“When we run through the script it really does feel like you’re in a room with 100 people in it. I mean four different voices will come out of Billy West’s mouth for four different lines. What’s even more amazing is he can do them like he’s just having a normal conversation.”
In the meantime, production of the episodes is going along smoothly. Cohen admitted his team had only four more episodes to finish scripting at the time of the interview. On the other side, he and just finished ADR work on a bunch of others. This doesn’t mean he’s not going to take it easy during the summer. Another thing the Futurama cast and crew love to do is hit the summer conventions.
“We did a Star Trek convention once,” he admits. “I think we should do more of those because I also think we do the science fiction part right. I mean we always are about the comedy first, but we do work as much science fact in as possible. So I like to think we’re contributing. We do lighten the mood in there a bit.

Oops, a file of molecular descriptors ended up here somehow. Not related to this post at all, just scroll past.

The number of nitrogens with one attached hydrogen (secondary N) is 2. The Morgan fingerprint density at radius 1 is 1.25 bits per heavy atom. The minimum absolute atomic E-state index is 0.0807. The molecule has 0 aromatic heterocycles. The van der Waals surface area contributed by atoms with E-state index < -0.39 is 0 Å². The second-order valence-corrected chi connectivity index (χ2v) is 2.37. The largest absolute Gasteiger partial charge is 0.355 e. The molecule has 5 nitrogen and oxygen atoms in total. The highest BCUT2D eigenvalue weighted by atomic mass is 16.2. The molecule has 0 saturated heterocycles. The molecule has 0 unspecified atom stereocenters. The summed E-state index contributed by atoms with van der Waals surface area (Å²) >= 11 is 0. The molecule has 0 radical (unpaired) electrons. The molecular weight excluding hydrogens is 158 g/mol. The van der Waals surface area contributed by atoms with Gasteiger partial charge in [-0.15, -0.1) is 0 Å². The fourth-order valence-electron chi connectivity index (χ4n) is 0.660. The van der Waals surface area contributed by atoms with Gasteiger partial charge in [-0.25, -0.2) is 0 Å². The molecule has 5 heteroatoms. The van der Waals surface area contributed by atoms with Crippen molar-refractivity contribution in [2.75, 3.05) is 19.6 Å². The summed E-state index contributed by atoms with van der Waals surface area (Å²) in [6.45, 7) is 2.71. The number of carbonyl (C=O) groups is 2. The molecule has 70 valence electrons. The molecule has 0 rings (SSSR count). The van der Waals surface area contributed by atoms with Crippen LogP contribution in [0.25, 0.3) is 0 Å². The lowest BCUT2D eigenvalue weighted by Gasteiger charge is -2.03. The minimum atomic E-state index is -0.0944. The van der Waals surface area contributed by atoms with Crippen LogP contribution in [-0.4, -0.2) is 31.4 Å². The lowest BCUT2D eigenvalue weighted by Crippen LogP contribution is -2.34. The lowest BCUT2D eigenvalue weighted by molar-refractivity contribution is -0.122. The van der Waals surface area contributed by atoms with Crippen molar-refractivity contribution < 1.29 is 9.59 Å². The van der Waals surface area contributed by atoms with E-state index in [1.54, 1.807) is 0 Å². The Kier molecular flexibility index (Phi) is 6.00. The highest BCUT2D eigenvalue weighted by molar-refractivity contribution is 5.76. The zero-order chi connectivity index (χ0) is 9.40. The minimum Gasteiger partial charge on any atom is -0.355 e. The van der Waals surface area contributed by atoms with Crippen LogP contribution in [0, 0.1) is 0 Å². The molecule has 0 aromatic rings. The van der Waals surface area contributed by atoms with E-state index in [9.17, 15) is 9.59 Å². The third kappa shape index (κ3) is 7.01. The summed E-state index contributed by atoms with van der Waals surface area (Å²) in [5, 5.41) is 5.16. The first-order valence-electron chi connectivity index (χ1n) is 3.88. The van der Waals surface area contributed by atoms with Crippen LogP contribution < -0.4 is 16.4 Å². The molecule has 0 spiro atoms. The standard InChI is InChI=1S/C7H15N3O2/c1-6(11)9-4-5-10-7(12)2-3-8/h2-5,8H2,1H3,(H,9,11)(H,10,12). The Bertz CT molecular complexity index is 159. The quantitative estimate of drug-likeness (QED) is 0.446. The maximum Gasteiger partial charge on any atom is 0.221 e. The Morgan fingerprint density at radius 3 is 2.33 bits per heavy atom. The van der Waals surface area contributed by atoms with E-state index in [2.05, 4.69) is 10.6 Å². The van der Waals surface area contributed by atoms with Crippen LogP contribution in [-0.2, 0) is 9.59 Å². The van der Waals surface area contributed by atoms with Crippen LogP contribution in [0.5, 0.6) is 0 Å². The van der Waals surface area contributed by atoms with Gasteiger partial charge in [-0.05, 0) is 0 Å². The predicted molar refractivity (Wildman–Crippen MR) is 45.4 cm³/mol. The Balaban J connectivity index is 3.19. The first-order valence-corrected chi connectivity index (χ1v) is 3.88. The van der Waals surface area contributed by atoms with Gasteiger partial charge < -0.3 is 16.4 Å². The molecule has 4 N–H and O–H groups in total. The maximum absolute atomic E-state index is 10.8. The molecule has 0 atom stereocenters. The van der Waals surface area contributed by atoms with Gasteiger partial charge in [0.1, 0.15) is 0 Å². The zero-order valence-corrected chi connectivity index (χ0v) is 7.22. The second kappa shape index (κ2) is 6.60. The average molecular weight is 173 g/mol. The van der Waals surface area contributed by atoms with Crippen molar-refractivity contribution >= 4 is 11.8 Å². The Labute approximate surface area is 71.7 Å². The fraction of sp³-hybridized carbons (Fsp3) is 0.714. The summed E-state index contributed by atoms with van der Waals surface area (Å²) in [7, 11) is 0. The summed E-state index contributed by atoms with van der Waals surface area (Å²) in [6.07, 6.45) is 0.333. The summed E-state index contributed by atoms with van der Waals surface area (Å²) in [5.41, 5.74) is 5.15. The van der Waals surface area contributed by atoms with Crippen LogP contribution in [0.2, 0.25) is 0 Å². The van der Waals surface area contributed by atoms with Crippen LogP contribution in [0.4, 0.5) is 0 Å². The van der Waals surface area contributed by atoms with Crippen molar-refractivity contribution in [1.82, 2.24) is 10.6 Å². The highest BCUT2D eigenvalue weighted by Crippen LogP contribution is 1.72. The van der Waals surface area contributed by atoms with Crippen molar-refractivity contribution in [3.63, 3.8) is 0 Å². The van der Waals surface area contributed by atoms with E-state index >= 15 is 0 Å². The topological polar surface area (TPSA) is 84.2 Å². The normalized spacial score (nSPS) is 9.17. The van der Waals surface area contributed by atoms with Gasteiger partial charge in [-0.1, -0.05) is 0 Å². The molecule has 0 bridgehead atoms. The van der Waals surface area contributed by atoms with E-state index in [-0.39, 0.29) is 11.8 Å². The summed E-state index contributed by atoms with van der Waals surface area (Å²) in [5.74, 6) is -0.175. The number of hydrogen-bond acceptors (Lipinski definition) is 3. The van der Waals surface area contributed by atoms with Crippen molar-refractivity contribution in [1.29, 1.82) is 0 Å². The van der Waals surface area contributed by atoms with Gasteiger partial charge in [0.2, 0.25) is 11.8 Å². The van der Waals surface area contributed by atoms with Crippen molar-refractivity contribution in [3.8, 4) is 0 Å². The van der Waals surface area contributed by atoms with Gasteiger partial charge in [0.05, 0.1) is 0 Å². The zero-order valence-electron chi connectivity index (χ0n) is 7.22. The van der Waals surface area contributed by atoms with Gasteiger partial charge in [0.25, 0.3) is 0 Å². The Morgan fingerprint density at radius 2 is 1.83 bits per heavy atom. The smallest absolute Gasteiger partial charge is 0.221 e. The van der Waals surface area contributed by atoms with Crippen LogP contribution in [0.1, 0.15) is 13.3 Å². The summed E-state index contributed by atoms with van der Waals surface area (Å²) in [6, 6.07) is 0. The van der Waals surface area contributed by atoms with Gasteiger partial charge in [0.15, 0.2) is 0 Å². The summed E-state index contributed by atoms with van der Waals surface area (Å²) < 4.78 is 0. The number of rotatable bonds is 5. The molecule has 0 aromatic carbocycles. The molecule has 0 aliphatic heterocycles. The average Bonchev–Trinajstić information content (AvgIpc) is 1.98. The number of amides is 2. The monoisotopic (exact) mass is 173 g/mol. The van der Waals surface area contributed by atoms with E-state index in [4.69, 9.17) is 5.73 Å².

“We will be doing the San Diego Comic Con, of course. We will show our best, most appropriate clip there. It features some scenes from Comic Con in the year 3000. It will have some special guests Katee Sackhoff (Battlestar Galactica), Sergio Aragones and the biggest guests of all, the heads of Matt Groening and David X. Cohen!”
Does this mean that come the year 3000 Futurama will still be creating new episodes? Considering just how hard it is to eliminate this animated, sci-fi series, anything is possible.